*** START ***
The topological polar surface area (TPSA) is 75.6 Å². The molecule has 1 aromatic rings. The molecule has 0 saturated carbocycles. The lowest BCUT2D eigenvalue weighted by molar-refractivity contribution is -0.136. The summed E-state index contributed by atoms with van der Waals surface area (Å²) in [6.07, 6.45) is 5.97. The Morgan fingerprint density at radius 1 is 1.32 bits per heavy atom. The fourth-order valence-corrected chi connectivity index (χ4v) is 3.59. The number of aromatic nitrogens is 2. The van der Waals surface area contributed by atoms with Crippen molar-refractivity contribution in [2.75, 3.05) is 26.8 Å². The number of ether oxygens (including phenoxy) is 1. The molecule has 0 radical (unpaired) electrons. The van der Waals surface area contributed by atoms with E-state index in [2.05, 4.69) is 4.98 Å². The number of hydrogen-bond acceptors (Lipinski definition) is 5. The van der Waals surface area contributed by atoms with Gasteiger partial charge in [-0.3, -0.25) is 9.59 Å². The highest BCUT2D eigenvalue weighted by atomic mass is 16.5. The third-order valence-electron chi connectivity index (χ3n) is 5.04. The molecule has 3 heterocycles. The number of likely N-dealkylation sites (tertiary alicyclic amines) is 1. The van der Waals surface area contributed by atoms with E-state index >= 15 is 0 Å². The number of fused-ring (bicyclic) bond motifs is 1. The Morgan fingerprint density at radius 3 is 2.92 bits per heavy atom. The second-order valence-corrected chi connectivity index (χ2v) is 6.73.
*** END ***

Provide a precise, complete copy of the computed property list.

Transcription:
The topological polar surface area (TPSA) is 75.6 Å². The molecule has 1 aromatic rings. The molecule has 0 saturated carbocycles. The lowest BCUT2D eigenvalue weighted by molar-refractivity contribution is -0.136. The summed E-state index contributed by atoms with van der Waals surface area (Å²) in [6.07, 6.45) is 5.97. The Morgan fingerprint density at radius 1 is 1.32 bits per heavy atom. The fourth-order valence-corrected chi connectivity index (χ4v) is 3.59. The number of aromatic nitrogens is 2. The van der Waals surface area contributed by atoms with Crippen molar-refractivity contribution in [2.75, 3.05) is 26.8 Å². The number of ether oxygens (including phenoxy) is 1. The molecule has 0 radical (unpaired) electrons. The van der Waals surface area contributed by atoms with E-state index in [2.05, 4.69) is 4.98 Å². The number of hydrogen-bond acceptors (Lipinski definition) is 5. The van der Waals surface area contributed by atoms with Gasteiger partial charge in [-0.3, -0.25) is 9.59 Å². The highest BCUT2D eigenvalue weighted by atomic mass is 16.5. The third-order valence-electron chi connectivity index (χ3n) is 5.04. The molecule has 3 heterocycles. The number of likely N-dealkylation sites (tertiary alicyclic amines) is 1. The van der Waals surface area contributed by atoms with E-state index >= 15 is 0 Å². The number of fused-ring (bicyclic) bond motifs is 1. The Morgan fingerprint density at radius 3 is 2.92 bits per heavy atom. The second-order valence-corrected chi connectivity index (χ2v) is 6.73.